A hard look at the Medical Research Future Fund
I managed to ruin some summer afternoons working on an analysis of the money in and money out of the Medical Research Future Fund, which you can read here. My key findings:
- The MRFF appears to be severely underfunded when compared to the Government’s initial commitments.
- To date, the MRFF has given out less funding than promised, but significant long-term commitments mean that the majority of future funding is already directed.
- Some MRFF funds have been allocated outside of the Australian Medical Research and Innovation Priorities established by the Advisory Board by Government/Ministerial fiat, perhaps for political purposes.
- It appears that the Health Minister has yet to make publicly available the required biennial report on the financial assistance provided to medical research and medical innovation from the MRFF for the period in which the 2016-18 Priorities were in effect.
- There needs to be a dramatic increase in transparency around the aggregation, management and distribution of these funds so that taxpayers can see where and why the funding, much of it clawed back from important healthcare and Indigenous programs, is invested.
Croakey has asked the Health Minister’s office to respond to this article, but as yet has heard nothing. Interestingly there has also been no response from the research organisations, whose own analyses show that the MRFF is underfunded.
Ebola – out of sight, sadly also out of mind
The Democratic Republic of the Congo is experiencing an Ebola virus outbreak that was declared as such in August 2018 and is raising concerns within the international community about its potential to spread. These concerns are heightened following recent reports that Ebola has reached Mbandaka, a city of nearly 1.2 million people. The outbreak is the second-deadliest and second-largest in history, topped only by one in West Africa in 2014, when the disease killed more than 11,000 people. But it appears this outbreak is worsening.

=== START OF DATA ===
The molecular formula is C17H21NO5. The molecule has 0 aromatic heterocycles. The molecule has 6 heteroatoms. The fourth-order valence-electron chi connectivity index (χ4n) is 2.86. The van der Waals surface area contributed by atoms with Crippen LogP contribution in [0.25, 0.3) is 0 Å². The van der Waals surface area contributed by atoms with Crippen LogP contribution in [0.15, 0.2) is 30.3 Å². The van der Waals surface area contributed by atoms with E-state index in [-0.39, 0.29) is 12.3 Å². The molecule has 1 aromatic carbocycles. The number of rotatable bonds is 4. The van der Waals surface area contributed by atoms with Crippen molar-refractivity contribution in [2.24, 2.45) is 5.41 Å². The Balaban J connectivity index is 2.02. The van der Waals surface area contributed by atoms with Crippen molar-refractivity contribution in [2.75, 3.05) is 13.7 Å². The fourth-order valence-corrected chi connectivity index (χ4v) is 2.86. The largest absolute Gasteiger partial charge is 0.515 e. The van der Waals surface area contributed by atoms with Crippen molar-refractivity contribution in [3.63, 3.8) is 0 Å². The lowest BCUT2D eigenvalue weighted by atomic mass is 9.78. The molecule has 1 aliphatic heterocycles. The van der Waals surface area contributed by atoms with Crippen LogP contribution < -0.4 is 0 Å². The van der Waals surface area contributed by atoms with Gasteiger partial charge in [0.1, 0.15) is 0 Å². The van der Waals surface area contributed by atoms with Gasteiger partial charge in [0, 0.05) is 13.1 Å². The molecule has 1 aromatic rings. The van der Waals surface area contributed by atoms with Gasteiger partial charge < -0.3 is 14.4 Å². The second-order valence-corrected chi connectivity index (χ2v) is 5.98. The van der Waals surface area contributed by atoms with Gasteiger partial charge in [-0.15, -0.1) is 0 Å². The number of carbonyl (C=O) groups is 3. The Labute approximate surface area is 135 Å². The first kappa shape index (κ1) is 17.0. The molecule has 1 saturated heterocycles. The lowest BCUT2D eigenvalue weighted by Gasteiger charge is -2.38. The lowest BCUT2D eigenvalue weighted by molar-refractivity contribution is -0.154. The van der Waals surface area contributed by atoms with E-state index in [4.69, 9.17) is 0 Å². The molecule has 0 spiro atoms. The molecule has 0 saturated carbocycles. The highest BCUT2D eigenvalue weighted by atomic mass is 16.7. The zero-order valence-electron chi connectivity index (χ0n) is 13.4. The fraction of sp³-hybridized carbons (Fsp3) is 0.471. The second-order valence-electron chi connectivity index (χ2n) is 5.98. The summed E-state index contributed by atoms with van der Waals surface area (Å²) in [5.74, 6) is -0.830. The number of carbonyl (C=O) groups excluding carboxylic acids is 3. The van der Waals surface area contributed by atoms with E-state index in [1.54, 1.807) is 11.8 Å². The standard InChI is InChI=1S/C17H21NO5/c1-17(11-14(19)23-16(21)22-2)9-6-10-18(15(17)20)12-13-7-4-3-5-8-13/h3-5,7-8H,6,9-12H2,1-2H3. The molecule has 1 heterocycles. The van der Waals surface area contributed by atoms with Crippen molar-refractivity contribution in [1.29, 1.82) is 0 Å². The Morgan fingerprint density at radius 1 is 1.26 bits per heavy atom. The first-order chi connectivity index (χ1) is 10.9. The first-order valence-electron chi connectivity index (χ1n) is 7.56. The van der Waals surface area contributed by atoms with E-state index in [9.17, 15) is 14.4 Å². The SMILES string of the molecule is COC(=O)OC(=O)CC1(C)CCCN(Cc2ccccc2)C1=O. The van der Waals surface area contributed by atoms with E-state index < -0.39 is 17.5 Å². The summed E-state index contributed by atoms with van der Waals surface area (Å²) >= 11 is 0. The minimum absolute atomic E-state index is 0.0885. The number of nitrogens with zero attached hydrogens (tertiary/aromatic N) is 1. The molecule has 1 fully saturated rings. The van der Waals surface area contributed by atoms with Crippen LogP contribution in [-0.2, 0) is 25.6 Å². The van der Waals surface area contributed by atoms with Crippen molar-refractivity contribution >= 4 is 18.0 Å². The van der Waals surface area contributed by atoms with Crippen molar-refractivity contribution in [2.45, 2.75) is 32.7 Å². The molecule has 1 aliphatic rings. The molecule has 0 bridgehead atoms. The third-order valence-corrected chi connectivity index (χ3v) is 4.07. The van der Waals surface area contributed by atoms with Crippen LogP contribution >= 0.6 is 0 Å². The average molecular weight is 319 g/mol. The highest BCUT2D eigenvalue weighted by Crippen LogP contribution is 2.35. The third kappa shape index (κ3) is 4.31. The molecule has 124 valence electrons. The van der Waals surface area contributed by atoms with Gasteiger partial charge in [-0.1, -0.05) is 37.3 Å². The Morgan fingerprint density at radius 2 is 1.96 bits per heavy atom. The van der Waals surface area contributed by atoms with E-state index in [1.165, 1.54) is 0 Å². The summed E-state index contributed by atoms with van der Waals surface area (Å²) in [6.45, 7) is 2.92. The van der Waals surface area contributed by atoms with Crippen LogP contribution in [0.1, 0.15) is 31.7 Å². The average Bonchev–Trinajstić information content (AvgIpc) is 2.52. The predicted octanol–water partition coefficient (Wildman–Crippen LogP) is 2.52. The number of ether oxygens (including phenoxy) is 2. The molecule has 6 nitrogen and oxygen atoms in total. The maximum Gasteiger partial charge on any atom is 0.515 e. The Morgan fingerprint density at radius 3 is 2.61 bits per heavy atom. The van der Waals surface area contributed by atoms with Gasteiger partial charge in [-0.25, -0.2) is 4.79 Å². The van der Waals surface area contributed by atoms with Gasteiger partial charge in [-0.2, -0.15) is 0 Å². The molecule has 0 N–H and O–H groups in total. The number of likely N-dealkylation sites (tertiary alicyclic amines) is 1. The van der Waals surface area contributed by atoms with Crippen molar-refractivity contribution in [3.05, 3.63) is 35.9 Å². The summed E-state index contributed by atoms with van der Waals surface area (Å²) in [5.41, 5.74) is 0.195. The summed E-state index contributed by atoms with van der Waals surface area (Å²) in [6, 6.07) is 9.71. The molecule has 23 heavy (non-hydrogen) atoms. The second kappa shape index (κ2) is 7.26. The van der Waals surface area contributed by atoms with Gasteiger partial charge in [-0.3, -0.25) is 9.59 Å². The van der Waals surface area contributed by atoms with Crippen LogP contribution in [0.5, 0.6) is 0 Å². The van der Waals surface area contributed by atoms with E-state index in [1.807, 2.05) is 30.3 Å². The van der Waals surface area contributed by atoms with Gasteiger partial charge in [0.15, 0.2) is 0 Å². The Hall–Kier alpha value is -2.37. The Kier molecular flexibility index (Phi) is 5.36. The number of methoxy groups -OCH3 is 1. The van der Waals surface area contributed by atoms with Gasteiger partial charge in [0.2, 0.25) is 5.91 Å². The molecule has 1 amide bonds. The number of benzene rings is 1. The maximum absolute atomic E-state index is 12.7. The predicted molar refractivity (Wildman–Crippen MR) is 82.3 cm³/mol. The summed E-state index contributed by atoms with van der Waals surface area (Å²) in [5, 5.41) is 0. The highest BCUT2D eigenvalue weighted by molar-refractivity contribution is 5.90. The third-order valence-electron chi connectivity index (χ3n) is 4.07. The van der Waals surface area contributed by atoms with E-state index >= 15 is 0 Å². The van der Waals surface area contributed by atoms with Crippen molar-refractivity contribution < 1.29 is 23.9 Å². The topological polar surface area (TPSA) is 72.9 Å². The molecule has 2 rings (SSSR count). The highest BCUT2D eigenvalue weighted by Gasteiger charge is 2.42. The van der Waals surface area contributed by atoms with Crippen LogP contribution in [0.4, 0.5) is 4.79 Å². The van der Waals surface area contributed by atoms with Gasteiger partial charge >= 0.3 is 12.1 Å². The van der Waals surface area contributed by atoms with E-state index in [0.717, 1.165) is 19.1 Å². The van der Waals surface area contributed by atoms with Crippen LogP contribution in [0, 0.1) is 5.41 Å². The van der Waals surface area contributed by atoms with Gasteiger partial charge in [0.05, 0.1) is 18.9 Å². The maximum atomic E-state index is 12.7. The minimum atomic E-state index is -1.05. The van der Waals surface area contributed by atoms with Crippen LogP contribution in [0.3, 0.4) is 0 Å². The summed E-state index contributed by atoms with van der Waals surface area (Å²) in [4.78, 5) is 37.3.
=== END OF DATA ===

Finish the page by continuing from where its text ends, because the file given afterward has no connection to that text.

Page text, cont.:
This week the DRC confirmed 14 new cases of Ebola in its eastern borderlands, the largest one-day increase since the current outbreak was declared. In all, the haemorrhagic fever is believed to have killed 439 people and infected another 274 in the eastern provinces of North Kivu and Ituri.
Health officials have struggled to bring the current outbreak under control because widespread militia violence in eastern Congo has hampered the response. So far some 65,200 people have been vaccinated with the new vaccine which appears to be effective. Vaccine manufacturer Merck has shipped over 100,000 doses to the World Health Organisation and is looking to stockpile 300,000 more doses.
Public health efforts to prevent Ebola are hindered because researchers don’t know what animal or animals carry it, much less how it spreads to people. Bats have long been suspected of being a natural reservoir or animal host for Ebola, and just this week, for the first time, the virus was found in bats in West Africa.
There’s an election coming – but will the spending welter deliver needed reforms?
Even if you didn’t know there was a federal election scheduled for May, you might have guessed something was up by the rash of health funding announcements from politicians. So far this month the Coalition has made announcements of health and biomedical research funding amounting to $1.74 billion. Labor’s announcements total $146 million.